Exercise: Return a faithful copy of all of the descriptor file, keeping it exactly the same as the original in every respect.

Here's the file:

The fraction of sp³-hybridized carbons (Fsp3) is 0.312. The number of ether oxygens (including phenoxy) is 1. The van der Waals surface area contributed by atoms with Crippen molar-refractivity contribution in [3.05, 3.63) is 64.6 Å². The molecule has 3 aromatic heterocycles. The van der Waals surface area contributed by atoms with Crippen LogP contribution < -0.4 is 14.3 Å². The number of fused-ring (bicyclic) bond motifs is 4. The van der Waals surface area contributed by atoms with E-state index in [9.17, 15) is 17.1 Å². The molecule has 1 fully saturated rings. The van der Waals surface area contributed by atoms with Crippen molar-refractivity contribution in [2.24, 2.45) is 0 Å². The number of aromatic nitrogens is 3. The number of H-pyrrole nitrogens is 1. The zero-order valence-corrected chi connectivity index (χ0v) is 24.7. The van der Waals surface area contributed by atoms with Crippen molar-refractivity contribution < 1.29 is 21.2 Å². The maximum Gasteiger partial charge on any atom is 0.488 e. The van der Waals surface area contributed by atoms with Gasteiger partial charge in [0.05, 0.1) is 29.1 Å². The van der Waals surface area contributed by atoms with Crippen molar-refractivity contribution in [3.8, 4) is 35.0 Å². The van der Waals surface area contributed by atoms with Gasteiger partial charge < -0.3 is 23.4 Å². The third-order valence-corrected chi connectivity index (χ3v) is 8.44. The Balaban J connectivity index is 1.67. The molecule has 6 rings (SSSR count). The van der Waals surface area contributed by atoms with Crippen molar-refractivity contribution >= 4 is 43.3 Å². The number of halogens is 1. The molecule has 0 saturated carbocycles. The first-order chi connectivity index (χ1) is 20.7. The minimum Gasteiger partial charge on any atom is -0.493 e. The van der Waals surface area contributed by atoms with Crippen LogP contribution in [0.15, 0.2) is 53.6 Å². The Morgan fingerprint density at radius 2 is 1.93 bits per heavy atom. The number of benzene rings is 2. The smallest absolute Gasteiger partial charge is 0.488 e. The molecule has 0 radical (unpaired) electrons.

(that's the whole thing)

The fraction of sp³-hybridized carbons (Fsp3) is 0.312. The number of ether oxygens (including phenoxy) is 1. The van der Waals surface area contributed by atoms with Crippen molar-refractivity contribution in [3.05, 3.63) is 64.6 Å². The molecule has 3 aromatic heterocycles. The van der Waals surface area contributed by atoms with Crippen LogP contribution < -0.4 is 14.3 Å². The number of fused-ring (bicyclic) bond motifs is 4. The van der Waals surface area contributed by atoms with E-state index in [9.17, 15) is 17.1 Å². The molecule has 1 fully saturated rings. The van der Waals surface area contributed by atoms with Crippen molar-refractivity contribution in [2.24, 2.45) is 0 Å². The number of aromatic nitrogens is 3. The number of H-pyrrole nitrogens is 1. The zero-order valence-corrected chi connectivity index (χ0v) is 24.7. The van der Waals surface area contributed by atoms with Crippen molar-refractivity contribution < 1.29 is 21.2 Å². The maximum Gasteiger partial charge on any atom is 0.488 e. The van der Waals surface area contributed by atoms with Gasteiger partial charge in [0.05, 0.1) is 29.1 Å². The van der Waals surface area contributed by atoms with Crippen molar-refractivity contribution in [3.8, 4) is 35.0 Å². The van der Waals surface area contributed by atoms with Gasteiger partial charge < -0.3 is 23.4 Å². The third-order valence-corrected chi connectivity index (χ3v) is 8.44. The Balaban J connectivity index is 1.67. The molecule has 6 rings (SSSR count). The van der Waals surface area contributed by atoms with Crippen molar-refractivity contribution >= 4 is 43.3 Å². The number of halogens is 1. The molecule has 0 saturated carbocycles. The first-order chi connectivity index (χ1) is 20.7. The minimum Gasteiger partial charge on any atom is -0.493 e. The van der Waals surface area contributed by atoms with Crippen LogP contribution in [0.15, 0.2) is 53.6 Å². The Morgan fingerprint density at radius 2 is 1.93 bits per heavy atom. The number of benzene rings is 2. The smallest absolute Gasteiger partial charge is 0.488 e. The molecule has 0 radical (unpaired) electrons.